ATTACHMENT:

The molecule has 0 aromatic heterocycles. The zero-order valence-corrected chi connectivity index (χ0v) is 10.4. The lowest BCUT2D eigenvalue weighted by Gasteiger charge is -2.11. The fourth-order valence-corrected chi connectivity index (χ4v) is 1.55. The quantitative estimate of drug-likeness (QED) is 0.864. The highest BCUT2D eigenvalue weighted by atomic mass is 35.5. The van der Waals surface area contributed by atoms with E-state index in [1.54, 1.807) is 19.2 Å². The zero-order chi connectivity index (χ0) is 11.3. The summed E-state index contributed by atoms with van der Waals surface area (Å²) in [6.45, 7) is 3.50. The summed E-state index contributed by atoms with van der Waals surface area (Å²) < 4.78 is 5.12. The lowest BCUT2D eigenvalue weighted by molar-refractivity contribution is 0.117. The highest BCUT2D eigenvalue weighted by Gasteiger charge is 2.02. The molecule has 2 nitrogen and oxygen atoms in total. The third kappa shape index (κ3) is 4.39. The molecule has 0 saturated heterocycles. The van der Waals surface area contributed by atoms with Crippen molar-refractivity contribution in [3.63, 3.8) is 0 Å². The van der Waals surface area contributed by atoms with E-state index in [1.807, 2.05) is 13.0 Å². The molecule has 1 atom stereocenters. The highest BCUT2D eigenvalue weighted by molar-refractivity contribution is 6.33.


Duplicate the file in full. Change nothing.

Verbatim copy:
The molecule has 0 aromatic heterocycles. The zero-order valence-corrected chi connectivity index (χ0v) is 10.4. The lowest BCUT2D eigenvalue weighted by Gasteiger charge is -2.11. The fourth-order valence-corrected chi connectivity index (χ4v) is 1.55. The quantitative estimate of drug-likeness (QED) is 0.864. The highest BCUT2D eigenvalue weighted by atomic mass is 35.5. The van der Waals surface area contributed by atoms with E-state index in [1.54, 1.807) is 19.2 Å². The zero-order chi connectivity index (χ0) is 11.3. The summed E-state index contributed by atoms with van der Waals surface area (Å²) in [6.45, 7) is 3.50. The summed E-state index contributed by atoms with van der Waals surface area (Å²) < 4.78 is 5.12. The lowest BCUT2D eigenvalue weighted by molar-refractivity contribution is 0.117. The highest BCUT2D eigenvalue weighted by Gasteiger charge is 2.02. The molecule has 2 nitrogen and oxygen atoms in total. The third kappa shape index (κ3) is 4.39. The molecule has 0 saturated heterocycles. The van der Waals surface area contributed by atoms with Crippen molar-refractivity contribution in [3.63, 3.8) is 0 Å². The van der Waals surface area contributed by atoms with E-state index in [1.807, 2.05) is 13.0 Å². The molecule has 1 atom stereocenters. The highest BCUT2D eigenvalue weighted by molar-refractivity contribution is 6.33.